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2.3 Significant Figures in Calculations

- Determine the number of significant figures in a measured number.

- The chemistry book is 8 lbs.

- There are 12 roses in this bouquet.

- 1 m is 100 cm in the metric system.

- The bakery has 20 types of cakes.

- There are students in the lab.

- The oldest flower to have lived was 1.20 years ago.

- The water's density is 1 g/mL.

- The container can hold 1 g of water.

- A neonate has a mass of 1.607 kilograms.

- For an infant, the daily value is 130 mcg.

- There are 106 red blood cells in the sample.

- There were 23 babies born in the hospital in November.

- An adult with the flu has a temperature.

- The brain has a time for a nerve impulse to travel from the feet to significant figures.

- A brain contains a lot of cells.

- The correct number of significant using Positive and Negative figures can be adjusted.

- In the sciences, we measure many things: the length of a bacterium, the volume of a gas sample, the temperature of a reaction mixture, or the mass of iron in a sample.
- The number of significant figures in measured numbers is what determines the answer.

- You can use a calculator to perform calculations faster.
- Calculators can't think for you.
- It's up to you to enter the numbers correctly, press the function keys, and give the answer with the correct number of significant figures.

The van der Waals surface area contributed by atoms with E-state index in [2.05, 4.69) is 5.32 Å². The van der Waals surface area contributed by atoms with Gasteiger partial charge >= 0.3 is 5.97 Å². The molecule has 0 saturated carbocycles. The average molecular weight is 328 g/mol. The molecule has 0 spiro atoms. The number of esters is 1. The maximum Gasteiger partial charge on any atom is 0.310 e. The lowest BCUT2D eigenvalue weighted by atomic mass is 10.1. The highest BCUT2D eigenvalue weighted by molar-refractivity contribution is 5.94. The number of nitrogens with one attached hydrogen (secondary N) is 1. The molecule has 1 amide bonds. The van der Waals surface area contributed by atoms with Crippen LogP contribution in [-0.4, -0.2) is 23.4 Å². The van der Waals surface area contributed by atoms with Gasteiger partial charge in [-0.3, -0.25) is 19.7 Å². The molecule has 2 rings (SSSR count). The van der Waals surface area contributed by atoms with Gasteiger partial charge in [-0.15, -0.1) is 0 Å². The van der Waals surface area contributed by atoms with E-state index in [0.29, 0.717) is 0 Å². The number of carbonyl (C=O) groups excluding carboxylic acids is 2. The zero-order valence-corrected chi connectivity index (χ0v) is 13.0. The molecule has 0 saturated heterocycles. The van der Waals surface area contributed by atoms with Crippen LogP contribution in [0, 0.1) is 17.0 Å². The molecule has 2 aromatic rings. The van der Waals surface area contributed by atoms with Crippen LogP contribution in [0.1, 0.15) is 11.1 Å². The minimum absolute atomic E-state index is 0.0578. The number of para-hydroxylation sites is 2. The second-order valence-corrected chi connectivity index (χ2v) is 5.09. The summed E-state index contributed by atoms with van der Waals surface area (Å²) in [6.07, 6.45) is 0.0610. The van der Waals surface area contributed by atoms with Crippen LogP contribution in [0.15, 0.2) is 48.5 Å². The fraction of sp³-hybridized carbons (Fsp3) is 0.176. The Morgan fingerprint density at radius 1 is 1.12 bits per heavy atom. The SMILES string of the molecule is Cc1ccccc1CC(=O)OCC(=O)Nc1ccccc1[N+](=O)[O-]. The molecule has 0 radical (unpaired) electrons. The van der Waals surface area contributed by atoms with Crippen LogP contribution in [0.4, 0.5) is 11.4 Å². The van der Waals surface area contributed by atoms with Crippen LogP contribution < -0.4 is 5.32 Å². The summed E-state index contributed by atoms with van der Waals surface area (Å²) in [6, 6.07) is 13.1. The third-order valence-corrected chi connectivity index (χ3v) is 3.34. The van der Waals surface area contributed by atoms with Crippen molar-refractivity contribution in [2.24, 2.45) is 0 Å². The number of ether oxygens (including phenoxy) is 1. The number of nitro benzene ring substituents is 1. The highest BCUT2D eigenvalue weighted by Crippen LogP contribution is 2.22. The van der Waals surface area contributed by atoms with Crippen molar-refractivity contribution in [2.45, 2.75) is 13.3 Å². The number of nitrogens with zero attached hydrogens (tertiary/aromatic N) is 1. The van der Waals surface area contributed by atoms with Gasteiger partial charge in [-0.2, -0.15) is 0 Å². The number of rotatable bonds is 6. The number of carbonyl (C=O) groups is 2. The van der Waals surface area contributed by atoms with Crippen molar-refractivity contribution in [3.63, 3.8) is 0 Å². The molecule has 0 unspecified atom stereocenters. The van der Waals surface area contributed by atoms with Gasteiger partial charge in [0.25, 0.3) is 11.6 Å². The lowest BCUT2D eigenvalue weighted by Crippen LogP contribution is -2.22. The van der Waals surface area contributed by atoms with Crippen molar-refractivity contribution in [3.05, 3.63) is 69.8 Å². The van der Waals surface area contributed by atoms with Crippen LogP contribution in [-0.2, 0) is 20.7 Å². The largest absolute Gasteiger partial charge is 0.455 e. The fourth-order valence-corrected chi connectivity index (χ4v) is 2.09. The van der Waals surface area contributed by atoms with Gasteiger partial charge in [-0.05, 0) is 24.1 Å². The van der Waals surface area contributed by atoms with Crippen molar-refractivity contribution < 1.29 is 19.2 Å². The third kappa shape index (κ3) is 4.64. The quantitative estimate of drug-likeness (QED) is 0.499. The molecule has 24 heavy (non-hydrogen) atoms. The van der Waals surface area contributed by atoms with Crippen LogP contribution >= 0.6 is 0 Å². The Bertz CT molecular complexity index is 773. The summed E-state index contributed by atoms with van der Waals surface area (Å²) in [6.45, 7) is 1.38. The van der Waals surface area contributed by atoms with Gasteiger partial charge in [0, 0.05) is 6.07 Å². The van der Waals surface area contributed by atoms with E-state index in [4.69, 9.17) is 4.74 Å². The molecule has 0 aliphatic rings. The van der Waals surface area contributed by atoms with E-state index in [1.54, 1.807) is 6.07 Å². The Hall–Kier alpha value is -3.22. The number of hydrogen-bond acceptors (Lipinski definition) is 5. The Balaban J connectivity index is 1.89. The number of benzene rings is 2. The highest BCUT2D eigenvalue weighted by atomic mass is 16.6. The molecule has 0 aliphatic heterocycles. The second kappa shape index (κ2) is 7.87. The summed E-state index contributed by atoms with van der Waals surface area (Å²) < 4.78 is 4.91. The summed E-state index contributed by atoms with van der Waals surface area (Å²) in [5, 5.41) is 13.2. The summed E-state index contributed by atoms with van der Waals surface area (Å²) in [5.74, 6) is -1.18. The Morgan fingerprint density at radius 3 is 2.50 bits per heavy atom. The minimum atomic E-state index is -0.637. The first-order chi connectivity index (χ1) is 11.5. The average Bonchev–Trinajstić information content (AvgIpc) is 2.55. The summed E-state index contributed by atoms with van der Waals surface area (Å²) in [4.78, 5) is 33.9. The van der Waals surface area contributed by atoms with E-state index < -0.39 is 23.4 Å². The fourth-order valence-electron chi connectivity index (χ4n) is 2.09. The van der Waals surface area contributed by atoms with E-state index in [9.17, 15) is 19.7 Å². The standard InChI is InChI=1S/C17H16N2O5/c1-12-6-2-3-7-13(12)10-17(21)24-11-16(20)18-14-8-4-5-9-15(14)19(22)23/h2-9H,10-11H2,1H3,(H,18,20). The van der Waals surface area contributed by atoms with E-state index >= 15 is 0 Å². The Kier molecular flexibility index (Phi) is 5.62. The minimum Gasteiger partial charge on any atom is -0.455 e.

- To find out how much carpeting you need, you need to divide the length of the room by the width.
- The calculator has a number on it.

- You can place an order for carpeting that will cover an area of 19.8 m2.

- When using a calculator, it is important to look at the original measurements and determine the number of significant figures that can be used for the answer.
- The numbers shown in a calculator display can be rounded off with the following rules.

- A technician uses a calculator.

- The value of a large number is retained by using a number of zeros.

- When the problem has more than one step, the numbers in the numerator are divided by the numbers in the denominator.

- The calculator display has more digits than the figures in the measured num EE or EXP EE or EXP bers allow.
- Using the measured number that has the smallest number of significant figures, 2.8, we round off the calculator display to an answer with two SFs.

- A small whole number can be given by a calculator display.
- For example, if the calculator display is 4, then you can use the three significant numbers.

- Measure the numbers to perform the following calculations.

- Determine the number of significant figures.

- The calculation should be performed.

- To give the same number of significant figures as the measurement with the most significant figures, add zeros.

- The final answer is written so that it has the same number of decimal places as the measurement has the least.

- The zero does not appear after the decimal point in the calculator display if numbers are added or subtracted to give an answer ending in zero.
- For example, 12.0 g is 2.5 g.

- The display on your calculator shows 12 if you subtract 12 from it.
- A significant zero is written after the decimal point.

- Determine the number of places in the number.

- The calculation should be performed.

- Give the same number of decimal places as the measurement has the fewest.

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